The World Meteorological Organization has cautioned that the climate crisis poses a significant threat to the decades of progress made in improving public health, and governments are not adequately equipped to mitigate this threat.
A report by the World Meteorological Organization (WMO) has found that while three-quarters of national weather agencies send climate data to their country’s health officials, less than one in four health ministries use the information to protect people from risks such as extreme heat. The report, written by the WMO and over 30 partner institutions, found that despite hot weather killing more people than any other type of extreme weather, health experts had access to heat warning services in only half of the affected countries.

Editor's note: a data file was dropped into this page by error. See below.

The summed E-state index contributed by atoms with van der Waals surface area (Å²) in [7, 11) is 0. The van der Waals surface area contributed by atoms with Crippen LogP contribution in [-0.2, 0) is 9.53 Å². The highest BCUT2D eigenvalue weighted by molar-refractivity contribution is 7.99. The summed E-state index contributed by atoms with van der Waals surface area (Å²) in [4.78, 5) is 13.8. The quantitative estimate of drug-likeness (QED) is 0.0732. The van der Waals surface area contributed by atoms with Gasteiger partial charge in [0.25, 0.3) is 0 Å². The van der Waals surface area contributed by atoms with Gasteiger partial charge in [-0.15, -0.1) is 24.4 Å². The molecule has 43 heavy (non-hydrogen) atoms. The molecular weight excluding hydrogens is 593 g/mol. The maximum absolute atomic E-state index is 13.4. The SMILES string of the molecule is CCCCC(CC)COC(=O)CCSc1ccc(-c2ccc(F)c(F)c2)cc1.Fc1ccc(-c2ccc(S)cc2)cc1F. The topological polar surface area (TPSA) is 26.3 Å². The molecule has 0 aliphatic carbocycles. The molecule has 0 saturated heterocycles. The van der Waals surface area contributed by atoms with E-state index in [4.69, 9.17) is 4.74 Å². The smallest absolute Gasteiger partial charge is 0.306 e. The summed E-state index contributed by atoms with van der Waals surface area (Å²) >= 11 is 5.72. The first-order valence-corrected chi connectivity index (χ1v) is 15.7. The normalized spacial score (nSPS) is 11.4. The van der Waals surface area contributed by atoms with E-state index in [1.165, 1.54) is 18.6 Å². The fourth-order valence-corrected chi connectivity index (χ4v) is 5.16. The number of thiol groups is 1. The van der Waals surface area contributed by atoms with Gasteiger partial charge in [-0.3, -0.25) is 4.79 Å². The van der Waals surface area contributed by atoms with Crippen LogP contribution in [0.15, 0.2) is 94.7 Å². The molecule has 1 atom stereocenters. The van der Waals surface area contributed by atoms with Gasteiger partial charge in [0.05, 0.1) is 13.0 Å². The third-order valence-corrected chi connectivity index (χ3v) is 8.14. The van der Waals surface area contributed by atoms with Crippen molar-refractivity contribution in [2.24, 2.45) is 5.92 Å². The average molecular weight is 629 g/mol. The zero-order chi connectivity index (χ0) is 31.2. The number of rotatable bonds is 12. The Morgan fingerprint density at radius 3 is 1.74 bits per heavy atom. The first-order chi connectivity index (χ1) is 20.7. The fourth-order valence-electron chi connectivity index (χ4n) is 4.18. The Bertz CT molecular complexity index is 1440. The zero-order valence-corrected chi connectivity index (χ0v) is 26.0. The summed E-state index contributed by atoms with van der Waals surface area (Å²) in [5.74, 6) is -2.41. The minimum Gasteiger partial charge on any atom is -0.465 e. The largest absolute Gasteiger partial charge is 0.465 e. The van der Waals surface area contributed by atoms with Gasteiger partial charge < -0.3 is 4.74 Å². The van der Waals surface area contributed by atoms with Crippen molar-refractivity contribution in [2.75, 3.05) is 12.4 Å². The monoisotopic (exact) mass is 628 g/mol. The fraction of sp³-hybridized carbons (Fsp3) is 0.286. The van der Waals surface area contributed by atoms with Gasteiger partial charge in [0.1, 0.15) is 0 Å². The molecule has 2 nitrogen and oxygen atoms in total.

The report also criticised the lack of investment in healthcare as the planet heats up, with only 0.2% of loans and grants given to climate adaptation projects going to schemes that identified health as the primary focus. This leaves the health sector ill-prepared to safeguard the most vulnerable. Dr Tedros Adhanom Ghebreyesus, the director general of the World Health Organization, said that the climate crisis is a health crisis, driving more severe and unpredictable weather events, fueling disease outbreaks, and contributing to higher rates of noncommunicable diseases. By working together to make high-quality climate services more accessible to the health sector, we can help protect the health and wellbeing of people facing the perils of climate change.